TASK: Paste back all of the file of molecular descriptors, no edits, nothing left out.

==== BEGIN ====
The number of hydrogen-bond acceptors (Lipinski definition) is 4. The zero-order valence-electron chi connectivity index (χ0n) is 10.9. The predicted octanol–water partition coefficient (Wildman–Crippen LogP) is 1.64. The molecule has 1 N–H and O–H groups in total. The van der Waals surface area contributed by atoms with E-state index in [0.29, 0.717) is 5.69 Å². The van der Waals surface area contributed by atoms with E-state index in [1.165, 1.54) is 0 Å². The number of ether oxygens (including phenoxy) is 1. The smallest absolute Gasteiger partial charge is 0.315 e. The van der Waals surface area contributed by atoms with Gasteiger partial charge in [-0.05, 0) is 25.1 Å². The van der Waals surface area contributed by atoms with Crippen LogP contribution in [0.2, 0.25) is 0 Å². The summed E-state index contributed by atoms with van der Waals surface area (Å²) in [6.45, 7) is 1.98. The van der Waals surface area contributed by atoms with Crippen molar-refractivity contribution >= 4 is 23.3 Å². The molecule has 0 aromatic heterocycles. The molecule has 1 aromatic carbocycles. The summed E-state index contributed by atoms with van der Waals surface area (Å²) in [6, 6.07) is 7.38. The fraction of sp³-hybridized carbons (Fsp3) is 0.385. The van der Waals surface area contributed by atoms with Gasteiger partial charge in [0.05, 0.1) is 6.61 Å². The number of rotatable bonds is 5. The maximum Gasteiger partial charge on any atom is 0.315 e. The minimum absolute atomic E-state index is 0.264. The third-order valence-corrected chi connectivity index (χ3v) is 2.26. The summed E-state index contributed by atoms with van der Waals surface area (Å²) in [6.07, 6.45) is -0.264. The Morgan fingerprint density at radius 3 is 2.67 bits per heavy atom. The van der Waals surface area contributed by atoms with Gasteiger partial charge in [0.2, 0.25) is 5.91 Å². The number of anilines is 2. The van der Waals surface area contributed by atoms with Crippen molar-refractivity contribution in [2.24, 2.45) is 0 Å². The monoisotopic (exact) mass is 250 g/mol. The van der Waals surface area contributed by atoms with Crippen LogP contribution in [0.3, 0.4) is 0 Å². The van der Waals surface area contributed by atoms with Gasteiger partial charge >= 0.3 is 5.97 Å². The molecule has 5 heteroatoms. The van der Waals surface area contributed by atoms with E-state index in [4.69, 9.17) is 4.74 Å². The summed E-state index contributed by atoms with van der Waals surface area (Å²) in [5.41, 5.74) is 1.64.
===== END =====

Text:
The number of hydrogen-bond acceptors (Lipinski definition) is 4. The zero-order valence-electron chi connectivity index (χ0n) is 10.9. The predicted octanol–water partition coefficient (Wildman–Crippen LogP) is 1.64. The molecule has 1 N–H and O–H groups in total. The van der Waals surface area contributed by atoms with E-state index in [0.29, 0.717) is 5.69 Å². The van der Waals surface area contributed by atoms with E-state index in [1.165, 1.54) is 0 Å². The number of ether oxygens (including phenoxy) is 1. The smallest absolute Gasteiger partial charge is 0.315 e. The van der Waals surface area contributed by atoms with Gasteiger partial charge in [-0.05, 0) is 25.1 Å². The van der Waals surface area contributed by atoms with Crippen LogP contribution in [0.2, 0.25) is 0 Å². The summed E-state index contributed by atoms with van der Waals surface area (Å²) in [6.45, 7) is 1.98. The van der Waals surface area contributed by atoms with Crippen molar-refractivity contribution >= 4 is 23.3 Å². The molecule has 0 aromatic heterocycles. The molecule has 1 aromatic carbocycles. The summed E-state index contributed by atoms with van der Waals surface area (Å²) in [6, 6.07) is 7.38. The fraction of sp³-hybridized carbons (Fsp3) is 0.385. The van der Waals surface area contributed by atoms with Gasteiger partial charge in [0.05, 0.1) is 6.61 Å². The number of rotatable bonds is 5. The maximum Gasteiger partial charge on any atom is 0.315 e. The minimum absolute atomic E-state index is 0.264. The third-order valence-corrected chi connectivity index (χ3v) is 2.26. The summed E-state index contributed by atoms with van der Waals surface area (Å²) in [6.07, 6.45) is -0.264. The Morgan fingerprint density at radius 3 is 2.67 bits per heavy atom. The van der Waals surface area contributed by atoms with Gasteiger partial charge in [0.2, 0.25) is 5.91 Å². The number of anilines is 2. The van der Waals surface area contributed by atoms with Crippen molar-refractivity contribution in [2.24, 2.45) is 0 Å². The monoisotopic (exact) mass is 250 g/mol. The van der Waals surface area contributed by atoms with Crippen LogP contribution in [0.3, 0.4) is 0 Å². The van der Waals surface area contributed by atoms with Gasteiger partial charge >= 0.3 is 5.97 Å². The molecule has 5 heteroatoms. The van der Waals surface area contributed by atoms with E-state index in [4.69, 9.17) is 4.74 Å². The summed E-state index contributed by atoms with van der Waals surface area (Å²) in [5.41, 5.74) is 1.64.